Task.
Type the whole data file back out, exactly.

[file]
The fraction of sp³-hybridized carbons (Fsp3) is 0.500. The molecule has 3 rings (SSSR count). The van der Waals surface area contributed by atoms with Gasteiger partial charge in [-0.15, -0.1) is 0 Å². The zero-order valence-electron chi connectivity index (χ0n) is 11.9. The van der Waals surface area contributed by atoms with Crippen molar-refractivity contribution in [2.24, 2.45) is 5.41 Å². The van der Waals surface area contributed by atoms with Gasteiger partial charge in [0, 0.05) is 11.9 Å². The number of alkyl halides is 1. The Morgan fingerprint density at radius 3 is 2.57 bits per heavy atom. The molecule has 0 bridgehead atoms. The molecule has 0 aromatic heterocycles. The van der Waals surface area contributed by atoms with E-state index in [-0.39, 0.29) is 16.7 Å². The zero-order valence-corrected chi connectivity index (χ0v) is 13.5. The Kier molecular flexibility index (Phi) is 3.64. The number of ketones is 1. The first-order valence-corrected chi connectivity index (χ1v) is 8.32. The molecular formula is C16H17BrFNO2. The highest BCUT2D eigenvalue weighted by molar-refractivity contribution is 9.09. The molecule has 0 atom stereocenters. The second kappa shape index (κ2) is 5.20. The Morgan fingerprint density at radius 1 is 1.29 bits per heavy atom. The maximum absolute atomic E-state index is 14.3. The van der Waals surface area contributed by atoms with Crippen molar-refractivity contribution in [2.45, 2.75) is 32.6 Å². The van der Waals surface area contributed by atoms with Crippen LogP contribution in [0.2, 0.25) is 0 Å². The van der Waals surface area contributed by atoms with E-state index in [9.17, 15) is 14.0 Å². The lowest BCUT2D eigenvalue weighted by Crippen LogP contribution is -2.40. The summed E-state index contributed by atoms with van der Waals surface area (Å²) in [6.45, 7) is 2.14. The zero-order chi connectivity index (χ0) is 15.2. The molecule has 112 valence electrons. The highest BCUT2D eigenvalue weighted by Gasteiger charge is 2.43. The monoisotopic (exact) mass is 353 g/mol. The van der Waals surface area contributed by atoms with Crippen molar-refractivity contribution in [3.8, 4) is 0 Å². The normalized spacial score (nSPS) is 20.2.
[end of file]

The fraction of sp³-hybridized carbons (Fsp3) is 0.500. The molecule has 3 rings (SSSR count). The van der Waals surface area contributed by atoms with Gasteiger partial charge in [-0.15, -0.1) is 0 Å². The zero-order valence-electron chi connectivity index (χ0n) is 11.9. The van der Waals surface area contributed by atoms with Crippen molar-refractivity contribution in [2.24, 2.45) is 5.41 Å². The van der Waals surface area contributed by atoms with Gasteiger partial charge in [0, 0.05) is 11.9 Å². The number of alkyl halides is 1. The Morgan fingerprint density at radius 3 is 2.57 bits per heavy atom. The molecule has 0 bridgehead atoms. The molecule has 0 aromatic heterocycles. The van der Waals surface area contributed by atoms with E-state index in [-0.39, 0.29) is 16.7 Å². The zero-order valence-corrected chi connectivity index (χ0v) is 13.5. The Kier molecular flexibility index (Phi) is 3.64. The number of ketones is 1. The first-order valence-corrected chi connectivity index (χ1v) is 8.32. The molecular formula is C16H17BrFNO2. The highest BCUT2D eigenvalue weighted by molar-refractivity contribution is 9.09. The molecule has 0 atom stereocenters. The second kappa shape index (κ2) is 5.20. The Morgan fingerprint density at radius 1 is 1.29 bits per heavy atom. The maximum absolute atomic E-state index is 14.3. The van der Waals surface area contributed by atoms with Crippen molar-refractivity contribution in [2.45, 2.75) is 32.6 Å². The van der Waals surface area contributed by atoms with Crippen LogP contribution in [0.2, 0.25) is 0 Å². The van der Waals surface area contributed by atoms with E-state index in [9.17, 15) is 14.0 Å². The lowest BCUT2D eigenvalue weighted by Crippen LogP contribution is -2.40. The summed E-state index contributed by atoms with van der Waals surface area (Å²) in [6.45, 7) is 2.14. The zero-order chi connectivity index (χ0) is 15.2. The molecule has 112 valence electrons. The highest BCUT2D eigenvalue weighted by Gasteiger charge is 2.43. The monoisotopic (exact) mass is 353 g/mol. The van der Waals surface area contributed by atoms with Crippen molar-refractivity contribution in [3.8, 4) is 0 Å². The normalized spacial score (nSPS) is 20.2.